Notwithstanding Republican accusations that the Biden Administration is hostile to fossil fuels, prominent administration officials are working closely with industry to devise long-term plans for massive LNG exports. A key Biden administration State Department official Amos Hochstein unapologetically argues for using US LNG as a political cudgel. Speaking on CNBC in March 2022, he touted how American methane gas exports added to European gas stockpiles in anticipation of the Russian invasion. “We are the largest LNG player in the world, and our role is to support our European allies during this time,” said Hochstein, who spent the Trump years working at Tellurian, a LNG company that has struggled to obtain financing. After the invasion, Hochstein helped lead the newly established US-EU Energy Security Taskforce. Among its hallmarks: a European commitment to demand at least an additional 50 billion cubic meters of US LNG annually through at least 2030. Speaking at the Atlantic Council last year, Hochstein explicitly tied these commitments to the industry’s goals, saying that the new commitments between the US and Europe were meant to, “…allow for those facilities to be financed, so that additional LNG can come on the market sooner rather than later.”
The State Department’s role in quietly supporting the LNG industry is not well understood, mainly because the agency has resisted disclosing key documents, including Hochstein’s calendar, that courts already found are subject to the Freedom of Information Act. Methane gas export companies Cheniere Energy and Freeport LNG have said publicly that they have participated in a task force meeting, but little else is known.
Since the Russian invasion, two new facilities in the Gulf Coast were greenlit to commence construction by investors: the Venture Global Plaquemines Project in Louisiana and Cheniere’s latest expansion of its Corpus Christie facility in Texas. Expected to come online in 2024 and 2025 respectively, the two projects represent a combined 22 mtpa — or about 25 percent to existing US LNG export capacity.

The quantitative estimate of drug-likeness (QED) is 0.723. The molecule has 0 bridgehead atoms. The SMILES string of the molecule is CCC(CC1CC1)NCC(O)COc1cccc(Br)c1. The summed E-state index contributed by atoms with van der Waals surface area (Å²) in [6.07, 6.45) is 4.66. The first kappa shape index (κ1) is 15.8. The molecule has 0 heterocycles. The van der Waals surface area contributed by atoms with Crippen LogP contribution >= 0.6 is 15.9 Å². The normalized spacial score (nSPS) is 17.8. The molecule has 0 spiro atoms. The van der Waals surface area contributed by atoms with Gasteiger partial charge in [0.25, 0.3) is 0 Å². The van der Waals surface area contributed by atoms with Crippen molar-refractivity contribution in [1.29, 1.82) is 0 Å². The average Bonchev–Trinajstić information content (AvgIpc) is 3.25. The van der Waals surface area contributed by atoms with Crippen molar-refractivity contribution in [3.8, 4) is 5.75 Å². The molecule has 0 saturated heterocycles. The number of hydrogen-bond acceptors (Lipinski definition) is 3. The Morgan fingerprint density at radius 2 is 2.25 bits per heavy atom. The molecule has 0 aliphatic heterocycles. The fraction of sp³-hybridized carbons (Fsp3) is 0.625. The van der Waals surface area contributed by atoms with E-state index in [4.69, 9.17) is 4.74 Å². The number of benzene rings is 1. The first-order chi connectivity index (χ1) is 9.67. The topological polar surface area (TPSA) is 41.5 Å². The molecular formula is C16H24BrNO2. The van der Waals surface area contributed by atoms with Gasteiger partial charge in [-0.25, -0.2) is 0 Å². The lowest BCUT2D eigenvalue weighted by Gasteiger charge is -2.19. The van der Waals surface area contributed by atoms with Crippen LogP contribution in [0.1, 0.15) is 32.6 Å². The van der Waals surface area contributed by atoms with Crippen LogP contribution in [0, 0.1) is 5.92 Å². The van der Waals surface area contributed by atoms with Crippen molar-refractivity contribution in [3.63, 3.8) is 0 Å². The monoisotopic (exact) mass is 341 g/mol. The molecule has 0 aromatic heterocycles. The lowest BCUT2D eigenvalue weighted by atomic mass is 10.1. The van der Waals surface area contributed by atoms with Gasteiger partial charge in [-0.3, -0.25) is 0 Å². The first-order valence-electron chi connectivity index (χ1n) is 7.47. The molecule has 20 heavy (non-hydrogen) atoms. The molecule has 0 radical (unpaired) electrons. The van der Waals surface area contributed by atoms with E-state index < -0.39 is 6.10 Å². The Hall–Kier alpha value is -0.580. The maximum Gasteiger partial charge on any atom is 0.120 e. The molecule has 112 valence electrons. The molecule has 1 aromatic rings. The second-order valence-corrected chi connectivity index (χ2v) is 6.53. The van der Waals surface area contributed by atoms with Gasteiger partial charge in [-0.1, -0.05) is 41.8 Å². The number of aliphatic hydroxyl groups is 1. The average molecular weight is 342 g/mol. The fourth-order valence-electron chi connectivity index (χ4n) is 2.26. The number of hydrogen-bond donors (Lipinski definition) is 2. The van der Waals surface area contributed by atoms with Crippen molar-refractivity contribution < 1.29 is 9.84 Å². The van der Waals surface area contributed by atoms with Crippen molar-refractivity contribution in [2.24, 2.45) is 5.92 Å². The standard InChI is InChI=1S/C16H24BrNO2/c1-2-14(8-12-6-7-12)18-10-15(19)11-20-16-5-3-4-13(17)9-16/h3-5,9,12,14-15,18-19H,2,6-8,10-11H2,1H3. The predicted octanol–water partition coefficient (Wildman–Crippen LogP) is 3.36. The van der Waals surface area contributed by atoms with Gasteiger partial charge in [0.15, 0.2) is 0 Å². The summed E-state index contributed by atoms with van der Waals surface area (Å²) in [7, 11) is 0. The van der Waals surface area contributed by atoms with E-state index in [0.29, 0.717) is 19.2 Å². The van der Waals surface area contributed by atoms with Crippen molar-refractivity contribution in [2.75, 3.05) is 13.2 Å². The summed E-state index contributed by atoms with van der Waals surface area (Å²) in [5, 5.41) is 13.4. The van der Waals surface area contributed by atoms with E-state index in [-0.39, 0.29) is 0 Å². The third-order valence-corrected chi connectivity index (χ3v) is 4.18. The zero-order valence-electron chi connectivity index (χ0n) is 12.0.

A third facility, Sempra’s Port Arthur Phase I in southeast Texas, announced in January 2023 that it had secured contracts covering 80% of its output for the next 20 years, meaning the start of construction is likely imminent. This is a major turnaround for a project that struggled for years to gain traction. After securing necessary federal permits in 2019, a cornerstone contract with Saudi Aramco fell through in 2021. But in a span of just two months between November and January, Port Arthur Phase 1 was able to finalize contracts and become “fully subscribed.” NextDecade Corp’s Rio Grande LNG project in Brownsville, Texas, also was revived by the recent surge in LNG demand. Even though the project obtained its permits in 2016 and 2017, over 80 percent of its current contracts were secured after April 2022. The project expects investors’ final approval for construction before April 2023. Sixty percent of RioGrande’s currently contracted volume is currently locked into 20-year contracts with Asian customers, casting doubt on claims that LNG boosterism reflects support for Europe.
Yet another proposed Gulf Coast terminal, the Commonwealth LNG project in Louisiana, was approved by federal regulators in November 2022 despite concerns about its impact on nearby poor, Black and brown communities. Environmental and community groups are now suing over this decision. Despite the legal uncertainty, the project has already secured a 20-year supply contract covering 30 percent of its annual expected production, or 2.5 mtpa.
The buyer, Woodside Energy Trading Singapore, is a commodity trader active predominantly in the Asia-Pacific region.